If you decide to pay for an accident out of pocket, you should consider a few things first. Even if a collision is minor and there are no injuries, that does not automatically mean that avoiding insurance is the right move. Here are a few things to think about:

Make sure the damage estimate is correct

First, make sure that the estimated repair cost for any damages is accurate. Do not rely on a quick search engine search to see what a certain repair might cost. Instead, go to a local body shop and have a mechanic give you a quote after examining the vehicle in person. The damage estimate may be significantly higher than expected and you may not be able to file a claim if you wait too long after the incident. There could be internal damage that you can’t physically see, which might lead to more extensive costs.

Make sure you trust the other person

Before you decide to pay for an accident out of pocket, it is important to make sure you trust the other driver involved. You might both decide to cover the collision out of pocket, but there is no guarantee that the other driver will not file a claim later behind your back. If you have any doubts, it is a smart idea to contact your insurance company for peace of mind.

You might have accident forgiveness

Some drivers have accident forgiveness included in their car insurance policy. With accident forgiveness, your rate will not increase after your first covered accident, assuming it is not a major accident. If you have first accident forgiveness, you might decide to contact your insurance company and file a claim, as it should not have any impact on your premium.

Paying out of pocket might offer greater financial flexibility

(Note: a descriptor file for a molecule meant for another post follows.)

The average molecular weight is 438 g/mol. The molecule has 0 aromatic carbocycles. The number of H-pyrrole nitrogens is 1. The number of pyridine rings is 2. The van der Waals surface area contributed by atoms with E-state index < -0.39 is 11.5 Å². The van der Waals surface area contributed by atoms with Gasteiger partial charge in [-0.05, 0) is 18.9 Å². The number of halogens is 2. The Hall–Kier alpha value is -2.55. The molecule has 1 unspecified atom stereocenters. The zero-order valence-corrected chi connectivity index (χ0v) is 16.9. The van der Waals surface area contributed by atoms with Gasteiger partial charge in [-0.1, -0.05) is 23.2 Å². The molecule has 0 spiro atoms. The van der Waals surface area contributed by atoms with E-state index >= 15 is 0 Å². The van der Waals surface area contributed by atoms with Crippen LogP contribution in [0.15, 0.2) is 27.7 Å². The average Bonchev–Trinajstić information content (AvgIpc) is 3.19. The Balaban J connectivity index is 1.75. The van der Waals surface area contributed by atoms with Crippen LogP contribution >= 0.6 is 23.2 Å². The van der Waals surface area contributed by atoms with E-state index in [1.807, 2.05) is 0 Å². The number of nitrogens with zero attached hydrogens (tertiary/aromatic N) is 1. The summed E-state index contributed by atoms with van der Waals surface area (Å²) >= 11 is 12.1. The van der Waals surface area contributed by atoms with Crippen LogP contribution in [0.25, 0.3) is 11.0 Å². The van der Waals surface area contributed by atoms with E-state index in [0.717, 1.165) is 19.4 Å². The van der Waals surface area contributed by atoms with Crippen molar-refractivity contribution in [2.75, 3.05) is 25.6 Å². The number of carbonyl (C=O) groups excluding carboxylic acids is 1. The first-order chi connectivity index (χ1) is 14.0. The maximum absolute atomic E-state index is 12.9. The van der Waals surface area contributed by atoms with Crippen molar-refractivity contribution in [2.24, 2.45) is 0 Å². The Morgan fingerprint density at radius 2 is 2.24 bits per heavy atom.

If money is tight, paying out of pocket after an accident might make more sense. It allows you to pay on your own schedule, which means you could avoid paying a large amount at one time. You can also get several repair quotes from different shops, whereas some insurance companies do not let you choose the mechanic.

If you get a new quote, you may have to disclose the accident

When you get a car insurance quote, you are typically asked to disclose any recent accidents or traffic violations you have had. This includes incidents that were not covered by insurance. If you get a new car insurance quote, failing to disclose recent accidents could jeopardize your ability to get coverage.

Exchanging information is important after any accident

Even in the event of a minor accident, it is a good idea to exchange information with the other driver and gather evidence of the collision. If the other driver decides to sue you in the future, having photo evidence of the damage could help you avoid an unnecessary legal battle.

Frequently asked questions

Does insurance go up if you pay out of pocket for damages?

No, your insurance premium should not increase if you decide to pay for accident damages out of pocket. However, if the other driver decides to file a claim without you knowing, your insurance rate could increase.

Will my insurance company find out if I get into an accident?

Insurance companies can determine your accident history by looking at your driving record. Unless you file a claim with your insurance company, or the police are called to the scene of the accident, it is unlikely that your insurance company will find out about a collision that you do not report.

How much do car repairs typically cost?

As of 2019, the average cost of a property damage-only car accident was $4,600, according to the National Safety Council (NSC). However, the true cost of repairs will depend on the severity of the damage, the type of vehicle and where you live.

How can I lower my rate if it increases after an accident?

If your car insurance rate increases after an accident, there are a few things you could do to save money. Look for discounts you can take advantage of, consider raising your deductible, work on improving your credit score (if your state includes it as a rating factor) or think about switching to a different provider.

Written by
Elizabeth Rivelli
Insurance Contributor
Elizabeth has two years of experience writing for insurance domains such as Bankrate.com, The Simple Dollar, Coverage.com and NextAdvisor, among others. In addition to auto insurance, Elizabeth regularly writes about home insurance, renters insurance and life insurance. She also covers industry trends and general insurance education.
Edited by
Insurance Editor